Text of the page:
Yes, the letters were so, so crucial. She poured out her heart when she was having trouble with her husband. They [the letters] were the backbone of the book.

I was impressed that the letters seemed so well-crafted, though not as densely worded as Hardwick’s essays.

Well, first of all, you’re only reading tiny excerpts. So if you read the whole letter, it would sound more incoherent, which is not a criticism. She was a real person who often was writing these letters when she was at her wit’s end. And not for publication. Writing was a difficult thing for her. Her style is always about very closely observed things. She’d lay down one observation in a sentence, and then another one, and another one. She doesn’t build the case in an orderly fashion. She gives you lots of these observations in her devastating way and with her devastating metaphors and you can figure it out.

<div class="inline-image__caption"><p>American novelist and literary critic Elizabeth Hardwick sits in front of a fireplace in Castine, Maine, 1980s</p></div> <div class="inline-image__credit">Susan Wood/Getty</div>

American novelist and literary critic Elizabeth Hardwick sits in front of a fireplace in Castine, Maine, 1980s

Susan Wood/Getty

Given her well-known, often expressed dislike of biographies, did that give you pause? Was it daunting?

Well, it just kind of amused me. In fact, I put in everything I could find about her thoughts on biography. What she did not like in biography was the sort of thing where somebody goes out with the tape recorder and in the book just stitches together clumps of recorded verbiage, and says, “OK, here’s the biography.”

In doing research for the book, did you long for a time when the views of the sort of public intellectuals in the Partisan Review crowd seemed to matter more?

The thing that interested me was that she was a woman in the midst of mostly men—the Partisan Review guys. And when they got together, they’d all be yelling at each other. She had to learn to stand her ground. And of course she has this way of speaking, she could draw out the words, and in doing that you create a space for yourself.

Could you talk about how difficult it was for her to have achieved her position in this sort of fast-talking, male-dominated New York intellectual milieu. I mean, it’s amazing really, isn’t it?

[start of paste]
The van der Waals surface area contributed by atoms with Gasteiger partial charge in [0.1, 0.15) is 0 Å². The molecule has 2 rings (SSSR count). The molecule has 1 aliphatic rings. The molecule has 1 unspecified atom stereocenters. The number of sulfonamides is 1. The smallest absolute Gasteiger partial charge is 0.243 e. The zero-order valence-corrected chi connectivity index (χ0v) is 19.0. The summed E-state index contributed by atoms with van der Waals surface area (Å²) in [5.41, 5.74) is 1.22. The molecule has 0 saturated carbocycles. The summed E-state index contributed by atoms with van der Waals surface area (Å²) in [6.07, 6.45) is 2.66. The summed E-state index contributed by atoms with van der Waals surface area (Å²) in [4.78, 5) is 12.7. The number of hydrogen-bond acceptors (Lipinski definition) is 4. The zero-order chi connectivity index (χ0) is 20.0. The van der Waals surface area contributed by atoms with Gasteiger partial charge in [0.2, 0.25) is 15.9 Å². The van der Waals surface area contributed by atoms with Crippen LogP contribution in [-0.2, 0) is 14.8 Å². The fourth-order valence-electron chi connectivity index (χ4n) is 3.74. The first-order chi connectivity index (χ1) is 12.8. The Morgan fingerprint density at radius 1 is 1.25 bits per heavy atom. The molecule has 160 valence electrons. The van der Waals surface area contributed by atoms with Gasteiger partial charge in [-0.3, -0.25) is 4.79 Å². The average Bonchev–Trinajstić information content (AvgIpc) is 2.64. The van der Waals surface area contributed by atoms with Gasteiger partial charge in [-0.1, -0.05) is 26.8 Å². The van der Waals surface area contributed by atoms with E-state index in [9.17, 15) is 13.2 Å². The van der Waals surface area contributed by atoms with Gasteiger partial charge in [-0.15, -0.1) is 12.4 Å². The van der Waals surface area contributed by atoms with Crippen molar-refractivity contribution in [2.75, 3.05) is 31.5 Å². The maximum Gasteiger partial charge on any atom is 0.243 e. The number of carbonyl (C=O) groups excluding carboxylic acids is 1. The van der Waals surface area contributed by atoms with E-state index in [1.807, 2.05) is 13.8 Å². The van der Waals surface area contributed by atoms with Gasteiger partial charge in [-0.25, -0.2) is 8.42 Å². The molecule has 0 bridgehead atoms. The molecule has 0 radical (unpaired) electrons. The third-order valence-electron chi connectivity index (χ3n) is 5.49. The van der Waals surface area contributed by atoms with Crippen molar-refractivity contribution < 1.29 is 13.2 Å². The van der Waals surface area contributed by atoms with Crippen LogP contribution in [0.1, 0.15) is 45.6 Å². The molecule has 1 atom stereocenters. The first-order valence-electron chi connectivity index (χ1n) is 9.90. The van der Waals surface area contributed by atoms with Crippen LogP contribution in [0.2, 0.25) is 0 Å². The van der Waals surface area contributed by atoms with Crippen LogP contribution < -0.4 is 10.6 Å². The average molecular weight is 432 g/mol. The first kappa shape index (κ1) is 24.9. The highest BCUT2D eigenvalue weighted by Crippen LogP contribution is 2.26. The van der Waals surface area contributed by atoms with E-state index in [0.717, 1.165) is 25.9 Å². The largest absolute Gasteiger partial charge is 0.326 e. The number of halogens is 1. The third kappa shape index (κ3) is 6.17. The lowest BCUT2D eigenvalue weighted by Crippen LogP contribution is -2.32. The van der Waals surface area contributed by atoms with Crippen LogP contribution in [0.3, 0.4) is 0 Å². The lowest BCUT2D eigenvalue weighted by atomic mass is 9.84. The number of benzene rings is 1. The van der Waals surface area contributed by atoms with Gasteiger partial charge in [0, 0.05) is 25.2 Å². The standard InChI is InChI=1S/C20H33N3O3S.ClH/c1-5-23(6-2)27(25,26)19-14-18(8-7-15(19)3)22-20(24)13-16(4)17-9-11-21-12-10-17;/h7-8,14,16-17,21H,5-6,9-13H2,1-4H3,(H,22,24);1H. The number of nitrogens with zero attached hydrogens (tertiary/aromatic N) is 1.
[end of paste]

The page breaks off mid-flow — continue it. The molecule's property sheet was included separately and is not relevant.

Yes, and you know she wasn’t Jewish. Not everybody was, of course. Dwight Macdonald wasn’t Jewish. But she did it through her writing. Also, she was pretty. And they liked having a charming woman around who was beguiling in her way, and who also could be really sharp and witty. Mary McCarthy was probably the real the queen bee. And she was also attractive, also sharp, also the writer you had to pay attention to.

How would you describe that literary milieu to a young person today? What was it like to be part of that Partisan Review gang?

Well, it was highly contentious. You had your turf and you stood on it, and you shot arrows at everybody else. I just started visualizing this mock warfare. It was verbal, naturally. But it must have been exhausting. And because it was so male, everyone had all this aggression to get out and one aggression would mean another aggression. Well, there was a lot of drinking, which I guess exacerbated all this aggression. So people were screaming at each other at the parties.

Do you think they had an outsized notion of how important their opinions were?

Yes, oh yes. The less of a footprint you have in the world, the more you’re going to be fighting with people who do the same things that you do.

Do you think Hardwick was feared?

She was. When she was on committees judging literary works of one sort or another, she was resented because it was as if, you know, “I have stated my opinion. So, let’s move on.” I mean, there’s no other opinion because I’ve stated my opinion, right? That’s the sense of it. She just believed in her own opinions to an extraordinary extent and would not be derailed from them ever.